END
      ELSE
        BEGIN
            SET @streak = @current

            PRINT 'Calculating streak length:'
                  + Cast(@streak AS VARCHAR)

            UPDATE [Table_1]
            SET    [rStreak] = 'Streak:' + Cast(@streak AS VARCHAR)
            WHERE  [row] = @row
        END

      FETCH next FROM @parser INTO @row, @current
  END

CLOSE @parser

DEALLOCATE @parser 

ouputs:

Row:1 Value:0
Resetting streak of:0
Row:2 Value:1
Calculating streak length:1

(1 row(s) affected)
Row:3 Value:2
Calculating streak length:2

(1 row(s) affected)
Row:4 Value:3
Calculating streak length:3

(1 row(s) affected)
Row:5 Value:0
Resetting streak of:3
Row:6 Value:1
Calculating streak length:1

(1 row(s) affected)
Row:7 Value:2
Calculating streak length:2

(1 row(s) affected)
Row:8 Value:3
Calculating streak length:3

(1 row(s) affected)
Row:9 Value:0
Resetting streak of:3

(1 row(s) affected)
Row:10 Value:1
Calculating streak length:1

(1 row(s) affected)
Row:11 Value:2
Calculating streak length:2

(1 row(s) affected)
Row:12 Value:0
Resetting streak of:2
Row:13 Value:0
Resetting streak of:0
Row:14 Value:0
Resetting streak of:0
Row:15 Value:0
Resetting streak of:0
Row:16 Value:1
Calculating streak length:1

(1 row(s) affected)
Row:17 Value:2
Calculating streak length:2

(1 row(s) affected)
Row:18 Value:3
Calculating streak length:3

(1 row(s) affected)
Row:19 Value:0
Resetting streak of:3
Row:20 Value:1
Calculating streak length:1

(1 row(s) affected)
Row:21 Value:2
Calculating streak length:2

(1 row(s) affected)
Row:22 Value:3
Calculating streak length:3

(1 row(s) affected)
Row:23 Value:0
Resetting streak of:3

(1 row(s) affected)
Row:24 Value:1
Calculating streak length:1

(1 row(s) affected)
Row:25 Value:2
Calculating streak length:2

(1 row(s) affected)
Row:26 Value:0
Resetting streak of:2
Row:27 Value:1
Calculating streak length:1

(1 row(s) affected)
Row:28 Value:2
Calculating streak length:2

(1 row(s) affected)
Row:29 Value:0
Resetting streak of:2

(1 row(s) affected)

and yields the following data (correctly)

row streak  rStreak
1   0   NULL
2   1   Streak:1
3   2   Streak:2
4   3   Streak:3
5   0   NULL
6   1   Streak:1
7   2   Streak:2
8   3   Streak:3
9   0   Concurrent Streak:2@3
10  1   Streak:1
11  2   Streak:2
12  0   NULL
13  0   NULL
14  0   NULL
15  0   NULL
16  1   Streak:1
17  2   Streak:2
18  3   Streak:3
19  0   NULL
20  1   Streak:1
21  2   Streak:2
22  3   Streak:3
23  0   Concurrent Streak:2@3
24  1   Streak:1
25  2   Streak:2
26  0   NULL
27  1   Streak:1
28  2   Streak:2
29  0   Concurrent Streak:2@2

So hopefully that clarifies the question as a whole, I want to know can this be achieved without the cursor, requiring that I modify the original table, or use an intermediate temp table/table variable?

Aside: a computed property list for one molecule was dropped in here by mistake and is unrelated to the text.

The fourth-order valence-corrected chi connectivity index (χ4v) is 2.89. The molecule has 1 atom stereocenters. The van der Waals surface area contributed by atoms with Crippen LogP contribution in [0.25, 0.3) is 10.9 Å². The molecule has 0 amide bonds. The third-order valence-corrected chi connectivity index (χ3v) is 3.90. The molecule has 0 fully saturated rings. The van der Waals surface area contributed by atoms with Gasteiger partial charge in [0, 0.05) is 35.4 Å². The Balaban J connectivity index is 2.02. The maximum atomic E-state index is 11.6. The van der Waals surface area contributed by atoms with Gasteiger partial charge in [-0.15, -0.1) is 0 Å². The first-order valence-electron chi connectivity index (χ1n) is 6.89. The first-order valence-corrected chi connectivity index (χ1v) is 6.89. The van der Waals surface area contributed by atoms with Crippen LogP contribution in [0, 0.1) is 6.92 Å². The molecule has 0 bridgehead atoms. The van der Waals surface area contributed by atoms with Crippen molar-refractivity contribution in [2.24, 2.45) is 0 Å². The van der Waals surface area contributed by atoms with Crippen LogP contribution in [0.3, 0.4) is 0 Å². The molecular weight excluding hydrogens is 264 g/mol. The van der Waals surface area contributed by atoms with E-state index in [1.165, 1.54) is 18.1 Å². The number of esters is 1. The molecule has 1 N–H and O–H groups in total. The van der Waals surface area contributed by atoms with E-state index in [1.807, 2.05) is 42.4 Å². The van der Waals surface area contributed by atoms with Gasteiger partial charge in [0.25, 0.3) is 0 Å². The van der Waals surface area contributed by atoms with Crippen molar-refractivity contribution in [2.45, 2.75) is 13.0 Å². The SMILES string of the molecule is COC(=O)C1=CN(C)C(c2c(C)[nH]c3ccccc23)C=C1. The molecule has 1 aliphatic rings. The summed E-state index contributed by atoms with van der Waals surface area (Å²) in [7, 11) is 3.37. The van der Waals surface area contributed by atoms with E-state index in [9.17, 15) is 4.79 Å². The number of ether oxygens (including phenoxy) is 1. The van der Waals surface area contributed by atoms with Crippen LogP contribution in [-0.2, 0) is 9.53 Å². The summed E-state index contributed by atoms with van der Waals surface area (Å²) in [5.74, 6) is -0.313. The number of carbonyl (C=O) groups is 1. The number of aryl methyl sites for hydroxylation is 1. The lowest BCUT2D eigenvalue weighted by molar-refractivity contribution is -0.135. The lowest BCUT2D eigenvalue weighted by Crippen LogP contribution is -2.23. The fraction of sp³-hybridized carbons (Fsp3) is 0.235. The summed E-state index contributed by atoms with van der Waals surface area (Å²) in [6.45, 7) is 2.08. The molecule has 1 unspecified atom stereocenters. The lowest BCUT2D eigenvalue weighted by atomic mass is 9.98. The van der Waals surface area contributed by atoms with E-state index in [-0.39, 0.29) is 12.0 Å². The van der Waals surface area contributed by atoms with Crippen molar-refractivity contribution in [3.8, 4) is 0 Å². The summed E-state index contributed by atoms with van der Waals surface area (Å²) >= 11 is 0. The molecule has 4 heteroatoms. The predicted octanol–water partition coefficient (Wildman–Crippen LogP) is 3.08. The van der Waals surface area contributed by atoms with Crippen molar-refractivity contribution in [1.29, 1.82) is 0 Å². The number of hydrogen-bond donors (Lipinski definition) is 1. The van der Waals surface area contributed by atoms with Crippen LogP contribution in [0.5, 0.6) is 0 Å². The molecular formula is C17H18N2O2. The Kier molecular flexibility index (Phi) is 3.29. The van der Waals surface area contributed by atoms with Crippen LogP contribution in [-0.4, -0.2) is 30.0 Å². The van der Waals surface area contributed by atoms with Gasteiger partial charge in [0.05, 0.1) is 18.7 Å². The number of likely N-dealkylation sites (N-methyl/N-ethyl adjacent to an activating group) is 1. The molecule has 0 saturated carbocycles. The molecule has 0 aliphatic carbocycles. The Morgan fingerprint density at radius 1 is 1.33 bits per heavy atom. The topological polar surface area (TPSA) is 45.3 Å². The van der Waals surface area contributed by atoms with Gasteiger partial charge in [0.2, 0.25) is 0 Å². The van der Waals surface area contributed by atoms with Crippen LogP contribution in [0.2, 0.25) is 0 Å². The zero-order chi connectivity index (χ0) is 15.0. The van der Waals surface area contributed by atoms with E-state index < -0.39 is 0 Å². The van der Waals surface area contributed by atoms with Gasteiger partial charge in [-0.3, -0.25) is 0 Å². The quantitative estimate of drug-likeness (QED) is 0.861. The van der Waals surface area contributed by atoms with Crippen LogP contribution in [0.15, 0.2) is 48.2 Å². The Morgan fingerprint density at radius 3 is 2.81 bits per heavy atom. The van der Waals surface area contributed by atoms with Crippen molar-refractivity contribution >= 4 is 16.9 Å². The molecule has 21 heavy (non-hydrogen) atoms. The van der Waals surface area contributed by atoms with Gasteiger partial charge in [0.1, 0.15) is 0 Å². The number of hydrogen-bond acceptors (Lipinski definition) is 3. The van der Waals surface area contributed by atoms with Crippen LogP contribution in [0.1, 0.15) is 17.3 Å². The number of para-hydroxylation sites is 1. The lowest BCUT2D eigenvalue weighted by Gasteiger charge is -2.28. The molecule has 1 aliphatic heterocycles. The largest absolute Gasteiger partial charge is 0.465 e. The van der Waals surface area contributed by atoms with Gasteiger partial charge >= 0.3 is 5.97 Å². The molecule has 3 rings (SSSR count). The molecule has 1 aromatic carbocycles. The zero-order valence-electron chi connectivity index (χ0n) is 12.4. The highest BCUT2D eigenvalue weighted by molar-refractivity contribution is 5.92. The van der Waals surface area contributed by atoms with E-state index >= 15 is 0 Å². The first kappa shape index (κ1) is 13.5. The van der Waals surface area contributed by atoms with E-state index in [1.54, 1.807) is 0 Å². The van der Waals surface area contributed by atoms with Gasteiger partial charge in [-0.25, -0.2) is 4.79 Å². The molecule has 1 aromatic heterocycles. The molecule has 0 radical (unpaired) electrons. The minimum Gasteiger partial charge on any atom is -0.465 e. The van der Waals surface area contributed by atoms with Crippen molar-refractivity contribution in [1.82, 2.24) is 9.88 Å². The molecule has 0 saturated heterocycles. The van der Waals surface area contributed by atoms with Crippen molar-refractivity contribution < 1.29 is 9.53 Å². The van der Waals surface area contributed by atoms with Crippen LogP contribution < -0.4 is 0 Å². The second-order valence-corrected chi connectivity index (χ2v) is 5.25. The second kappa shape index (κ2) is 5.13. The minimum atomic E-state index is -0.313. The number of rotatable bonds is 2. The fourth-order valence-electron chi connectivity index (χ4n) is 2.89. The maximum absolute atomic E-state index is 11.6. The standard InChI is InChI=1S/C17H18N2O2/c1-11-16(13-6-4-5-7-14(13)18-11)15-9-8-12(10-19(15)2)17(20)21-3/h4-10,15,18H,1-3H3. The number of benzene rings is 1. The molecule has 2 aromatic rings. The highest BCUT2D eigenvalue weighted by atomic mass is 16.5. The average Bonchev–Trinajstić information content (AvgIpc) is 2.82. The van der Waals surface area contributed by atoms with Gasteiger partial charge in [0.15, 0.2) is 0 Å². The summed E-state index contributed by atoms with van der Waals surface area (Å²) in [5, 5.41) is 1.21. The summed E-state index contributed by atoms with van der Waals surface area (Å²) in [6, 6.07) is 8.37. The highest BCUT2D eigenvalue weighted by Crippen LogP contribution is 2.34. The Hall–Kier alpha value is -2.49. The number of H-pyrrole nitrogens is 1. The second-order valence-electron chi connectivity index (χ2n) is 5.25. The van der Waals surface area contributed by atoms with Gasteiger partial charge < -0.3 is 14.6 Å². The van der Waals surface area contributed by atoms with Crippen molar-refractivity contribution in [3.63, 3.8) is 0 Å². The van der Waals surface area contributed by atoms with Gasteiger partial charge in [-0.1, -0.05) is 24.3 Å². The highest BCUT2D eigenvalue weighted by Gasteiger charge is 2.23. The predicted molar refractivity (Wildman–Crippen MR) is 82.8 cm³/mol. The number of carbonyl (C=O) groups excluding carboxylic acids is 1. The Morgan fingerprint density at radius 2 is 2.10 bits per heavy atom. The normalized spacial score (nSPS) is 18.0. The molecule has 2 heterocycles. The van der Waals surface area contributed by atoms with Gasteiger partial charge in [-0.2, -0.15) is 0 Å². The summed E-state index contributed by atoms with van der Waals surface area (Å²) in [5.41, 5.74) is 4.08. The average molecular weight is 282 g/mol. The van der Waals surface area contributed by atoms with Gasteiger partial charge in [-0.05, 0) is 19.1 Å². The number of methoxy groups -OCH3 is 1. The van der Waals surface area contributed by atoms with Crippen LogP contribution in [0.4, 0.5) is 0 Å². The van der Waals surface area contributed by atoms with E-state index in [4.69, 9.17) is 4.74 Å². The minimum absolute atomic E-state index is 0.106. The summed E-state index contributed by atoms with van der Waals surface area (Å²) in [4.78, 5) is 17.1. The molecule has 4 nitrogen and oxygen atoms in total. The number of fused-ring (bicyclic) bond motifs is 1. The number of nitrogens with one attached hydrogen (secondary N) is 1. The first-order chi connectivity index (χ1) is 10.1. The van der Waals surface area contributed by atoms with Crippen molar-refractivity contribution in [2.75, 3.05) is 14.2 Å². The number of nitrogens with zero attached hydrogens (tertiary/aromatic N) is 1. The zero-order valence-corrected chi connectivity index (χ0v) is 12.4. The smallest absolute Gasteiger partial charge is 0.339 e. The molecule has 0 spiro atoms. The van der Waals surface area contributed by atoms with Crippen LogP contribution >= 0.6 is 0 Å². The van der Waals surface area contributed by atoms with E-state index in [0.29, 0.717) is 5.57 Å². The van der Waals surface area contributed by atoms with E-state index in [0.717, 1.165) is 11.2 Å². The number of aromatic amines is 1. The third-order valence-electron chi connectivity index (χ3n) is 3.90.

Essentially this model works, but it does not scale well, whereas this is simple on small data sets, when I go RBAR it is going to get very inefficient when I start processing hundreds of thousands or rows.

And thank you all for your continued input and patience. :-)

  • 2
    Would you please define what you consider to be a repetitive streak? – Forrest Jul 18 '17 at 21:05
  • 1
    Can you answer Forrest's question? I see 0,1,2,3,4,0,1,2,3,4,0,1,2,3,4 which is a streak of the same 5 numbers (0,1,2,3,4) three times. – ypercubeᵀᴹ Jul 18 '17 at 21:15
  • 1
    There's also this streak 0,1,2,3,4,0,1,2,3,4 of 10 numbers twice. (Overlapping but still, it is twice) – ypercubeᵀᴹ Jul 18 '17 at 21:16
  • 1
    @AaronBertrand I have 2008R2+ because it is pretty much the latest I can pretty much demand, I do anticipate they will most all be later, but there are still a great many 2008R2 systems out there. So any suggestions you have would still be potentially very relevant. – Sabre Jul 18 '17 at 23:54
  • 1
    @ypercubeᵀᴹ it just occurred to me that expanding on your question, a sequence would technically be terminated by 0 on both ends, if that changes it, so for the last sequence I would drop anything to the right of the last 0 so my sample would ALWAYS start with a 0 and end with 0. Again this is a process in development, not a real world system yet per se, I have an application, but I want to determine how efficiently the data may processed before I go through the trouble of building the other parts. I know I can do this outside of SQL, I am just exploring it from an SQL perspective. – Sabre Jul 19 '17 at 0:15
1

Assuming that all your sequences consist of numbers monotously growing from 0 to X without gaps you can use smth like this:

declare @t table (id int identity, col int);
insert into @t(col) values
(0),(1),(2),(3),(0),(1),(2),(0),(0),(1),(2),(3),(4),(0),(1),(2),(3),(4),(0),(1),(2),(3),(4),(5),(0),(1);

with cte as
(
select id, row_number() over(order by id) as rn
from @t
where col = 0
)

,cte1 as
(
select c1.id as id1,
       c2.id as id2,
       c2.id - c1.id as len_
from cte as c1 
     join cte as c2
        on c1.rn + 1 = c2.rn
)

,cte2 as
(
select len_, count(*) as cnt
from cte1
group by len_
having  count(*) > 1
)

select top 1 *
from cte2
order by len_ desc;

Here I use the identity column to imitate your

They are keyed by datetime, so arranging them in order to get the proper sequence is trivial